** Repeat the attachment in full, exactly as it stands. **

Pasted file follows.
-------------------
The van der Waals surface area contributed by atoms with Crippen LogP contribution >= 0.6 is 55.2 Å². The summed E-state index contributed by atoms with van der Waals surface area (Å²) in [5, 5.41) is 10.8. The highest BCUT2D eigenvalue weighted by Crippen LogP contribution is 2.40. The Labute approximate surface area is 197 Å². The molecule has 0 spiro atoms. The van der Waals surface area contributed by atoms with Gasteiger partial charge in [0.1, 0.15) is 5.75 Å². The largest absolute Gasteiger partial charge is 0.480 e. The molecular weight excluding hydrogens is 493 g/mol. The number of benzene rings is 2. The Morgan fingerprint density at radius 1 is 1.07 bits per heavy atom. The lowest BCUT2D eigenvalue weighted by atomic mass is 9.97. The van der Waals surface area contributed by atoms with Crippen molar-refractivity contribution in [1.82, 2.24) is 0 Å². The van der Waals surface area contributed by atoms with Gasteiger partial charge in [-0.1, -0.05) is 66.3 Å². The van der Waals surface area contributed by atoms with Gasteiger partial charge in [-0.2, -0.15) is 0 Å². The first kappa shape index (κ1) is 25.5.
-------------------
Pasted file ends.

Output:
The van der Waals surface area contributed by atoms with Crippen LogP contribution >= 0.6 is 55.2 Å². The summed E-state index contributed by atoms with van der Waals surface area (Å²) in [5, 5.41) is 10.8. The highest BCUT2D eigenvalue weighted by Crippen LogP contribution is 2.40. The Labute approximate surface area is 197 Å². The molecule has 0 spiro atoms. The van der Waals surface area contributed by atoms with Gasteiger partial charge in [0.1, 0.15) is 5.75 Å². The largest absolute Gasteiger partial charge is 0.480 e. The molecular weight excluding hydrogens is 493 g/mol. The number of benzene rings is 2. The Morgan fingerprint density at radius 1 is 1.07 bits per heavy atom. The lowest BCUT2D eigenvalue weighted by atomic mass is 9.97. The van der Waals surface area contributed by atoms with Crippen molar-refractivity contribution in [1.82, 2.24) is 0 Å². The van der Waals surface area contributed by atoms with Gasteiger partial charge in [-0.1, -0.05) is 66.3 Å². The van der Waals surface area contributed by atoms with Gasteiger partial charge in [-0.2, -0.15) is 0 Å². The first kappa shape index (κ1) is 25.5.